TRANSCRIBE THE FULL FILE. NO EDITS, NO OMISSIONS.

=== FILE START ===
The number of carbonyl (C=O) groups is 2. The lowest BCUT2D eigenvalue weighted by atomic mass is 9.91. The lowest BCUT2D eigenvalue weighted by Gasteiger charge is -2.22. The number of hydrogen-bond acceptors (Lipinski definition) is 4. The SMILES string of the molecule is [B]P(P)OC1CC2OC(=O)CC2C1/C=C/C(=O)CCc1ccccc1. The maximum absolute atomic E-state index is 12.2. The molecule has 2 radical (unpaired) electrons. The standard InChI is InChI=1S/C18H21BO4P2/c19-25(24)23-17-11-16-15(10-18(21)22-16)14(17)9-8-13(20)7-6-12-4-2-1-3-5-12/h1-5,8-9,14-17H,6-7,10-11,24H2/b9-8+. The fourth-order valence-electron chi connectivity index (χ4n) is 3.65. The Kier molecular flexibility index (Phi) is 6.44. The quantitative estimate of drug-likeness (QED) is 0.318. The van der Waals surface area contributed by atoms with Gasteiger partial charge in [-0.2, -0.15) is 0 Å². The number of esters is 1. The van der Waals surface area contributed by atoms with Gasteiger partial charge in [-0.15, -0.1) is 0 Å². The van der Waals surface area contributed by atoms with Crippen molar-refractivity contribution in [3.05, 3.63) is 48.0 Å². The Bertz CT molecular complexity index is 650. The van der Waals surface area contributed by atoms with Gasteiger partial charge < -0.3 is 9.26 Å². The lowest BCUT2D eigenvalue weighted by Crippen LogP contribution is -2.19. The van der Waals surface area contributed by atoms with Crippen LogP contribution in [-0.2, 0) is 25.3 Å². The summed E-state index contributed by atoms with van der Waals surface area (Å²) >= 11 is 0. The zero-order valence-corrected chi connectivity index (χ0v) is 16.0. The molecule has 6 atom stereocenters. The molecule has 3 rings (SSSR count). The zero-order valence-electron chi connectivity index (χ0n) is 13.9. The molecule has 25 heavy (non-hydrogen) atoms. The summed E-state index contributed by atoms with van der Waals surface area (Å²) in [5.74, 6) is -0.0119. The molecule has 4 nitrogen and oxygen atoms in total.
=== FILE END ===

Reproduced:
The number of carbonyl (C=O) groups is 2. The lowest BCUT2D eigenvalue weighted by atomic mass is 9.91. The lowest BCUT2D eigenvalue weighted by Gasteiger charge is -2.22. The number of hydrogen-bond acceptors (Lipinski definition) is 4. The SMILES string of the molecule is [B]P(P)OC1CC2OC(=O)CC2C1/C=C/C(=O)CCc1ccccc1. The maximum absolute atomic E-state index is 12.2. The molecule has 2 radical (unpaired) electrons. The standard InChI is InChI=1S/C18H21BO4P2/c19-25(24)23-17-11-16-15(10-18(21)22-16)14(17)9-8-13(20)7-6-12-4-2-1-3-5-12/h1-5,8-9,14-17H,6-7,10-11,24H2/b9-8+. The fourth-order valence-electron chi connectivity index (χ4n) is 3.65. The Kier molecular flexibility index (Phi) is 6.44. The quantitative estimate of drug-likeness (QED) is 0.318. The van der Waals surface area contributed by atoms with Gasteiger partial charge in [-0.2, -0.15) is 0 Å². The number of esters is 1. The van der Waals surface area contributed by atoms with Gasteiger partial charge in [-0.15, -0.1) is 0 Å². The van der Waals surface area contributed by atoms with Crippen molar-refractivity contribution in [3.05, 3.63) is 48.0 Å². The Bertz CT molecular complexity index is 650. The van der Waals surface area contributed by atoms with Gasteiger partial charge < -0.3 is 9.26 Å². The lowest BCUT2D eigenvalue weighted by Crippen LogP contribution is -2.19. The van der Waals surface area contributed by atoms with Crippen LogP contribution in [-0.2, 0) is 25.3 Å². The summed E-state index contributed by atoms with van der Waals surface area (Å²) >= 11 is 0. The zero-order valence-corrected chi connectivity index (χ0v) is 16.0. The molecule has 6 atom stereocenters. The molecule has 3 rings (SSSR count). The zero-order valence-electron chi connectivity index (χ0n) is 13.9. The molecule has 25 heavy (non-hydrogen) atoms. The summed E-state index contributed by atoms with van der Waals surface area (Å²) in [5.74, 6) is -0.0119. The molecule has 4 nitrogen and oxygen atoms in total.